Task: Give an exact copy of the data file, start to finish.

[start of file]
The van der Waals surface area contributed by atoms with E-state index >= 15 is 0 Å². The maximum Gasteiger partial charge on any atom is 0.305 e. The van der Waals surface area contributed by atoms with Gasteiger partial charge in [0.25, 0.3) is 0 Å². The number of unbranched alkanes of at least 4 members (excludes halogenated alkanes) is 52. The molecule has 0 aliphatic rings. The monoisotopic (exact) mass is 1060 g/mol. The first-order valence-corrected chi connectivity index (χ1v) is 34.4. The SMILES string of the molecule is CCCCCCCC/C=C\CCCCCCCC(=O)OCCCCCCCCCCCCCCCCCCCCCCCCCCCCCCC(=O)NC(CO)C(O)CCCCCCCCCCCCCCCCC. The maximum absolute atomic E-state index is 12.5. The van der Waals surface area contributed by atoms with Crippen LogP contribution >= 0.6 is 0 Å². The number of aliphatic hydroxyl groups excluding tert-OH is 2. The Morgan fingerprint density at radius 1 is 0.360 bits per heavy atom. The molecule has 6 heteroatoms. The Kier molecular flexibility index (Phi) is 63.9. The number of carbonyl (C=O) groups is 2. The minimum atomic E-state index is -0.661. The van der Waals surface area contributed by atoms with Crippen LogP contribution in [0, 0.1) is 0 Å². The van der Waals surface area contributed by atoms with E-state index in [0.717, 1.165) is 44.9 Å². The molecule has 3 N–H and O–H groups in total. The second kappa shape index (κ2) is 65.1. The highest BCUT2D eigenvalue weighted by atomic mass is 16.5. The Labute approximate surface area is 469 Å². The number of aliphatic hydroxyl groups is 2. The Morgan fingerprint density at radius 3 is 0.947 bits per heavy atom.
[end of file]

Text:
The van der Waals surface area contributed by atoms with E-state index >= 15 is 0 Å². The maximum Gasteiger partial charge on any atom is 0.305 e. The van der Waals surface area contributed by atoms with Gasteiger partial charge in [0.25, 0.3) is 0 Å². The number of unbranched alkanes of at least 4 members (excludes halogenated alkanes) is 52. The molecule has 0 aliphatic rings. The monoisotopic (exact) mass is 1060 g/mol. The first-order valence-corrected chi connectivity index (χ1v) is 34.4. The SMILES string of the molecule is CCCCCCCC/C=C\CCCCCCCC(=O)OCCCCCCCCCCCCCCCCCCCCCCCCCCCCCCC(=O)NC(CO)C(O)CCCCCCCCCCCCCCCCC. The maximum absolute atomic E-state index is 12.5. The van der Waals surface area contributed by atoms with Crippen LogP contribution >= 0.6 is 0 Å². The number of aliphatic hydroxyl groups excluding tert-OH is 2. The Morgan fingerprint density at radius 1 is 0.360 bits per heavy atom. The molecule has 6 heteroatoms. The Kier molecular flexibility index (Phi) is 63.9. The number of carbonyl (C=O) groups is 2. The minimum atomic E-state index is -0.661. The van der Waals surface area contributed by atoms with Crippen LogP contribution in [0, 0.1) is 0 Å². The van der Waals surface area contributed by atoms with E-state index in [0.717, 1.165) is 44.9 Å². The molecule has 3 N–H and O–H groups in total. The second kappa shape index (κ2) is 65.1. The highest BCUT2D eigenvalue weighted by atomic mass is 16.5. The Labute approximate surface area is 469 Å². The number of aliphatic hydroxyl groups is 2. The Morgan fingerprint density at radius 3 is 0.947 bits per heavy atom.